[OPE] Ken Rogoff wins the funnies prize

From: Jurriaan Bendien <adsl675281@telfort.nl>
Date: Sun Oct 11 2009 - 19:09:01 EDT


I've got the 'flu still and cannot write at length. Ken Rogoff was not
disrespecting Joe Stiglitz as a person or questioning his integrity, but
attacking Stiglitz's intellectual claims and policy recommendations. Well
actually, in retrospect, it looks to me like Stiglitz has the truth on his
side more, but anyway if you start to make these ad hominem attacks, rather
than focus on what ideas are being mooted or what is done about them, then
you cut yourself out of the conversation, that is all. At least Ken Rogoff
does real research on economic history and is interested in the big
questions of the age. You can disagree with people but it doesn't mean you
have to write them off altogether or engage in character asassinations.

What Mandel really meant, his forecast if you like, is that there is
unlikely to be any new "long wave" of economic growth of the type there was
in 1947-73, but just a lengthy era of relative stagnation with an steadily
intensifying conflict about the rewards of human work. In this respect, GDP
measures are increasingly no longer an adequate indicator, insofar as a lot
of the so-called "output" qua content consists only of revenue streams
related to activities shifting assets from A to B, and because GDP excludes
"property income" from the (domestic and international) transfer of already
existing assets, including realised and unrealised capital gains. When a
billion people are malnourished, you can of course moot the need for a
"happiness indicator" or "wellbeing indicator" but that's not really what it
is about. What it is about is, that a lot of extra income is nowadays being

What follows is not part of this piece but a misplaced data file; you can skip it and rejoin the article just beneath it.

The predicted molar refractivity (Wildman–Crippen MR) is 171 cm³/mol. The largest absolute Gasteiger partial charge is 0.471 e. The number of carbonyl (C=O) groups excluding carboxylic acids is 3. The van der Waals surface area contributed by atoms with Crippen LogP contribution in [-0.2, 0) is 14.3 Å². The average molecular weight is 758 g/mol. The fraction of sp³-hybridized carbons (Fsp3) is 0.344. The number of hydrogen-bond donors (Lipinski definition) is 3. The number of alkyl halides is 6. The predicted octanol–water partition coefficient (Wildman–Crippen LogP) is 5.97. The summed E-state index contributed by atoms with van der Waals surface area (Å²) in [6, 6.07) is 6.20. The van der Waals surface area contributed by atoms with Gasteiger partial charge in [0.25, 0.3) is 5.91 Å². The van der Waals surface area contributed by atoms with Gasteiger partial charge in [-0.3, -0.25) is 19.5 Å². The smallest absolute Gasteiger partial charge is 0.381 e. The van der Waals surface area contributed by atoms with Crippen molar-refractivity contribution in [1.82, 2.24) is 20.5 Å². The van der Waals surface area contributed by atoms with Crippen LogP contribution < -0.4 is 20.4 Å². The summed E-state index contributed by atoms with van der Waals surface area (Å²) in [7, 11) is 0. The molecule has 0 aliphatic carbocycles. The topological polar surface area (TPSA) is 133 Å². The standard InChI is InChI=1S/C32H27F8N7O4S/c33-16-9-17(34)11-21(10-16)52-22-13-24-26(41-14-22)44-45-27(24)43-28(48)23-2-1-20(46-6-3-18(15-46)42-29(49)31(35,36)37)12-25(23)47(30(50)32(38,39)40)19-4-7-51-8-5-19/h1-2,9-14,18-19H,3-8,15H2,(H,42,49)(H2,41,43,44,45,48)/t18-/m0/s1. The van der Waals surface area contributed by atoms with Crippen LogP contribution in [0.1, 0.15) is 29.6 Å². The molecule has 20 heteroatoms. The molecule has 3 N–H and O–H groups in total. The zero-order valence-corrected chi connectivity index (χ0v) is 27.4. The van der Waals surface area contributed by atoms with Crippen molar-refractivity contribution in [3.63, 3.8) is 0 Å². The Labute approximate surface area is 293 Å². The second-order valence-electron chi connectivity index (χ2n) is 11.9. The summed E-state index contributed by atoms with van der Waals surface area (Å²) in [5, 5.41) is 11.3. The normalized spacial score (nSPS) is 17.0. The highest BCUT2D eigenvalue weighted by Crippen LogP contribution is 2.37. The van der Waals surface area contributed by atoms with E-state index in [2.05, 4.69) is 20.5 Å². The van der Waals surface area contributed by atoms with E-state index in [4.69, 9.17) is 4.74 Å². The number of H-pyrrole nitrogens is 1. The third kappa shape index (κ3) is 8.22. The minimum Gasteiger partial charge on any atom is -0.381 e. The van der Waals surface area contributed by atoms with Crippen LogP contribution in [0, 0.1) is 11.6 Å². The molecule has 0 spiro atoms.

generated, not by new additional production of tangibles, but by credit
manipulations and trade in already existing assets, with the general effect
that the distribution of incomes becomes increasingly unequal across the
whole world.

The USD exchange rates could in principle drop by 40% or so without this
removing "dollar hegemony", other things remaining equal. Even if the USD
depreciates considerably, the quantity of foreign dollar reserves (in
currency and debt securities) remains enormously large, and this itself acts
against very radical changes in the currency regimes. But nations could in
principle stop using USD in part of, or all of, their foreign trade, and
gradually diversify out of USD. Yet the refusal to trade in USD could also
lead to "counterattacks" aimed at hindering their foreign trade, or to

A lot obviously depends on how fast and how far the USD would actually
depreciate, but it doesn't look to me as though a very dramatic fall is in
prospect. Probably in response to events the Fed will try to plot a midway
policy path to avoid the twin evils of supremely high interest rates and
runaway inflation. The US Federal govt is actually quite rich, and unlikely
to go bankrupt in a hell of a hurry. Since interest rates are low, they have
considerable room for maneouvre. The main effect I think is just that you're
going to have, durably, roughly double the unemployment rates that you had
before, and also relatively low output growth. These days we are no longer
really talking about an "equilibrium theory of money", but more a "monetary
regime" or a "price regime".

I know of only a few Marxian economists who have tackled the whole
problematic of dollar hegemony seriously, maybe I'm ignorant about this, I
don't know, but I don't find the stuff I read all that convincing. You have
to explain specifically e.g. why the Chinese and Japanese would continue to